By definition, SANE is only as good as the programs that use it. This means the more applications and the more devices that use SANE, the merrier. The SANE distribution comes with a detailed document that explains the SANE API; however, the interface is quite simple. The six main functions are listed below:
- handle <- sane_open (device-name):
- allows you to open a SANE device by name (e.g., pnm:0).
- sane_close (handle):
- allows you to close a SANE device.
- sane_get_option_descriptor (handle, option-number):
- is used to query the controls available to the device (such as the brightness control in the PNM pseudo-device driver).
- sane_control_option (handle, option-number, action, value):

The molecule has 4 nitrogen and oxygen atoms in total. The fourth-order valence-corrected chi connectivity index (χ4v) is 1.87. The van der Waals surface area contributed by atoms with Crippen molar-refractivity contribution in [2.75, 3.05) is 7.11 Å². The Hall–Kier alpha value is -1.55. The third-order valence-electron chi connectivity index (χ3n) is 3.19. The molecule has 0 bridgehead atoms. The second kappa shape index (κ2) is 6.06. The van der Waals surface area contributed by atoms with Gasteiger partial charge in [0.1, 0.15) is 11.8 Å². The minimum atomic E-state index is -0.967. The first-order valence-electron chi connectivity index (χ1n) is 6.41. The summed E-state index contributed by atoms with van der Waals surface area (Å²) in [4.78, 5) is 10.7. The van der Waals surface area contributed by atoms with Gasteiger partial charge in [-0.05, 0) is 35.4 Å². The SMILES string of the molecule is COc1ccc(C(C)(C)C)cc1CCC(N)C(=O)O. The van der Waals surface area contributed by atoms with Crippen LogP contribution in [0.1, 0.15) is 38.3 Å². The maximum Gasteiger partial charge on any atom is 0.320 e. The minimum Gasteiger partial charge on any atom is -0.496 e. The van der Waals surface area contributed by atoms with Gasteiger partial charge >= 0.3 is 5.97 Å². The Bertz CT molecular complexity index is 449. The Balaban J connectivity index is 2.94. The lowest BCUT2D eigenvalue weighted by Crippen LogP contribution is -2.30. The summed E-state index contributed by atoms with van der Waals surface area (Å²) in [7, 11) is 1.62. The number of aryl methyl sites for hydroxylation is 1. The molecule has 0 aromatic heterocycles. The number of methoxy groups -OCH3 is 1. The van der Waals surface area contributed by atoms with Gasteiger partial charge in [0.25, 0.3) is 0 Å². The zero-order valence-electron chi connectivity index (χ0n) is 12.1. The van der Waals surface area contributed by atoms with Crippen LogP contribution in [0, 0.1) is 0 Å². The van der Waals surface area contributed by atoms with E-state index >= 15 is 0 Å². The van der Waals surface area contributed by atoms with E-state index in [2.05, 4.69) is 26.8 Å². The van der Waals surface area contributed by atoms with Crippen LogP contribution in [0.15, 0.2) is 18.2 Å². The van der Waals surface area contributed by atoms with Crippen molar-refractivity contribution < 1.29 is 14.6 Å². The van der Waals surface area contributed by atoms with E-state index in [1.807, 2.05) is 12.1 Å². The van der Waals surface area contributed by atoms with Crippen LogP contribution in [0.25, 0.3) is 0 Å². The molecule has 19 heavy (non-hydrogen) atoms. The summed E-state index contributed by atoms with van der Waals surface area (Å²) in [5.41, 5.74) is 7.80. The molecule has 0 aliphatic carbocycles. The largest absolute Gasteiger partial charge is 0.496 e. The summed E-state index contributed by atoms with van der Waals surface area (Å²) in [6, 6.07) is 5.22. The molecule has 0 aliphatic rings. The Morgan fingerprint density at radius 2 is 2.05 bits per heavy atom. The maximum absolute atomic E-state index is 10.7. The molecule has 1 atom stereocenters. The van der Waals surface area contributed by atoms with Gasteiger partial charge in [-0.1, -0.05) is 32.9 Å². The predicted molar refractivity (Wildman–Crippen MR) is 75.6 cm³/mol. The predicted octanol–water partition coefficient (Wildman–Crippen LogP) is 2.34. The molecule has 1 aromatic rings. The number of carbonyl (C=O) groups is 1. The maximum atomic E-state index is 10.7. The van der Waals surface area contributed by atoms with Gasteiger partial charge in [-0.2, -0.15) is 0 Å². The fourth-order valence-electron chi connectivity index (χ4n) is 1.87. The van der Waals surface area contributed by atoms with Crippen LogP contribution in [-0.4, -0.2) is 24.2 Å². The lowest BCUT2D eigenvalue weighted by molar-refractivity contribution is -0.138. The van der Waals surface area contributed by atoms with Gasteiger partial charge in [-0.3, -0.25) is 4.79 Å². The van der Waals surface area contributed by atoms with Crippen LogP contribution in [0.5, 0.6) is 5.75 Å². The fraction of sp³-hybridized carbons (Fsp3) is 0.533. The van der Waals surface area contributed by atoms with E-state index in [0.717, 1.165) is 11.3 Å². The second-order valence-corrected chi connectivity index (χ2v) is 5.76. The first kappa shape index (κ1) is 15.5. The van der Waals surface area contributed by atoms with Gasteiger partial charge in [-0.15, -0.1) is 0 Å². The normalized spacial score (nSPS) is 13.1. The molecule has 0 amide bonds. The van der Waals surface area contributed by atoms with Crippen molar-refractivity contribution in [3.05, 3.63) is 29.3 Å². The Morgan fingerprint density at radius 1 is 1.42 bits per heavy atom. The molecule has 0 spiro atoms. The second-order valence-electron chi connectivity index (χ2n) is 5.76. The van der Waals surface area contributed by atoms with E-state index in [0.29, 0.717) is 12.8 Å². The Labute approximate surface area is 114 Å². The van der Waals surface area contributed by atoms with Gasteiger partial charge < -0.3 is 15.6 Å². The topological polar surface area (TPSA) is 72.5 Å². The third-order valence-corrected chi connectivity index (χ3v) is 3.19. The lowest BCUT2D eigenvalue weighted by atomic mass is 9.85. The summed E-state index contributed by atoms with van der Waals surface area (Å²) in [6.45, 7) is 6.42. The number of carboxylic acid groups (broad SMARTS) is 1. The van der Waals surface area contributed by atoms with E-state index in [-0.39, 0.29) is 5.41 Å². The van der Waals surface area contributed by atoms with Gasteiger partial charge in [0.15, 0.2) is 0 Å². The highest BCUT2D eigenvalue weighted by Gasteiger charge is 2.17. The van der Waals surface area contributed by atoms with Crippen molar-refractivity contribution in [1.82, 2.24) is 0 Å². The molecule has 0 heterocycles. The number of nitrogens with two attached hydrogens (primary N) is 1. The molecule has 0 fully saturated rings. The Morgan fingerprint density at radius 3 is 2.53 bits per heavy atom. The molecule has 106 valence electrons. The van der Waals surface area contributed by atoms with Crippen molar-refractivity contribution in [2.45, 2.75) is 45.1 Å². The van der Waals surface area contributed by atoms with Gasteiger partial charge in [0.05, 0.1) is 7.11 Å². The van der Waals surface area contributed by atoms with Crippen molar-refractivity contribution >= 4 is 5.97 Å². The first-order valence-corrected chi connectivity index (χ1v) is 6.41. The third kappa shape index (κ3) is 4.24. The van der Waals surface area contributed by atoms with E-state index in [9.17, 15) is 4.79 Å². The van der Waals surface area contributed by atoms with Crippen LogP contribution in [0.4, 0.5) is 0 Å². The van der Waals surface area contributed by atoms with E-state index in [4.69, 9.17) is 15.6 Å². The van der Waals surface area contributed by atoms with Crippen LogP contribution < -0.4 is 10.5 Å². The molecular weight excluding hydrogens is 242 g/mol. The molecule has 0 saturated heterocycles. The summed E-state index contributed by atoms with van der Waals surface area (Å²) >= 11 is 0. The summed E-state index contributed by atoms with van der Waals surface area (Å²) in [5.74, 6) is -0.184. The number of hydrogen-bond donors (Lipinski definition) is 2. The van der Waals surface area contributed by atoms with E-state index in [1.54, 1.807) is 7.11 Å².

- is used to get or set the value of an option. For example, it can be used to set the value of the brightness option to 50 percent. In addition, some options support an auto-mode where the driver picks a reasonable value. For such options, sane_control_option() can also be used to turn auto-mode on or off.
- sane_start (handle):
- is used to start the acquisition of an image.
- bytes-read <- sane_read (handle, buffer, buffer-size):
- is used to read the actual image data until the entire image has been acquired.
The SANE API is simple by design. The goal was to make it possible to accomplish a simple task in a small amount of time while still providing enough functionality to enable sophisticated drivers and applications. The simplicity is best evidenced by the fact that it took just two evening sessions to convert the hpscanpbm program into a SANE driver for HP scanners. On the other end of the spectrum, the Mustek driver and xscanimage are fairly complicated programs and SANE had no problems accommodating them.